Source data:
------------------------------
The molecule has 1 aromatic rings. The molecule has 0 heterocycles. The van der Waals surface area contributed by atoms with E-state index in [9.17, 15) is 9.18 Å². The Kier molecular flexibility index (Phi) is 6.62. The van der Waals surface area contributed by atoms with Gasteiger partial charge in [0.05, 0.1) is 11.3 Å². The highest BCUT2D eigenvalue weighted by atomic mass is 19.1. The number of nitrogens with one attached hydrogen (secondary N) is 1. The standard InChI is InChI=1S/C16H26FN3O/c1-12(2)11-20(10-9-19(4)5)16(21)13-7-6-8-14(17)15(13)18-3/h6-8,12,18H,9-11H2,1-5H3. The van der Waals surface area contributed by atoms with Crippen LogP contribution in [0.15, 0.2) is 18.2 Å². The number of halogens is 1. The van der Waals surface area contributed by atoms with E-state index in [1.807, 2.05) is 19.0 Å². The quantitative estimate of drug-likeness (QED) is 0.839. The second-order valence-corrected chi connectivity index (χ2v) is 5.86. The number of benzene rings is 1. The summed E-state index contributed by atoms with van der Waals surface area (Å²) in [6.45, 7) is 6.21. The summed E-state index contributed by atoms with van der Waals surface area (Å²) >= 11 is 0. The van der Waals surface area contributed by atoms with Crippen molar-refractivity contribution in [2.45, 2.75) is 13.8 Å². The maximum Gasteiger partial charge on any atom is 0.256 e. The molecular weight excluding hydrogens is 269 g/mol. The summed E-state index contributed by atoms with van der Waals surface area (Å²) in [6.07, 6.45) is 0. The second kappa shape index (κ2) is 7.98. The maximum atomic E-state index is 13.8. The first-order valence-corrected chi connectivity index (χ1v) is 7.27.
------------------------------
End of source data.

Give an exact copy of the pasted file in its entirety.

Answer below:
The molecule has 1 aromatic rings. The molecule has 0 heterocycles. The van der Waals surface area contributed by atoms with E-state index in [9.17, 15) is 9.18 Å². The Kier molecular flexibility index (Phi) is 6.62. The van der Waals surface area contributed by atoms with Gasteiger partial charge in [0.05, 0.1) is 11.3 Å². The highest BCUT2D eigenvalue weighted by atomic mass is 19.1. The number of nitrogens with one attached hydrogen (secondary N) is 1. The standard InChI is InChI=1S/C16H26FN3O/c1-12(2)11-20(10-9-19(4)5)16(21)13-7-6-8-14(17)15(13)18-3/h6-8,12,18H,9-11H2,1-5H3. The van der Waals surface area contributed by atoms with Crippen LogP contribution in [0.15, 0.2) is 18.2 Å². The number of halogens is 1. The van der Waals surface area contributed by atoms with E-state index in [1.807, 2.05) is 19.0 Å². The quantitative estimate of drug-likeness (QED) is 0.839. The second-order valence-corrected chi connectivity index (χ2v) is 5.86. The number of benzene rings is 1. The summed E-state index contributed by atoms with van der Waals surface area (Å²) in [6.45, 7) is 6.21. The summed E-state index contributed by atoms with van der Waals surface area (Å²) >= 11 is 0. The van der Waals surface area contributed by atoms with Crippen molar-refractivity contribution in [2.45, 2.75) is 13.8 Å². The maximum Gasteiger partial charge on any atom is 0.256 e. The molecular weight excluding hydrogens is 269 g/mol. The summed E-state index contributed by atoms with van der Waals surface area (Å²) in [6.07, 6.45) is 0. The second kappa shape index (κ2) is 7.98. The maximum atomic E-state index is 13.8. The first-order valence-corrected chi connectivity index (χ1v) is 7.27.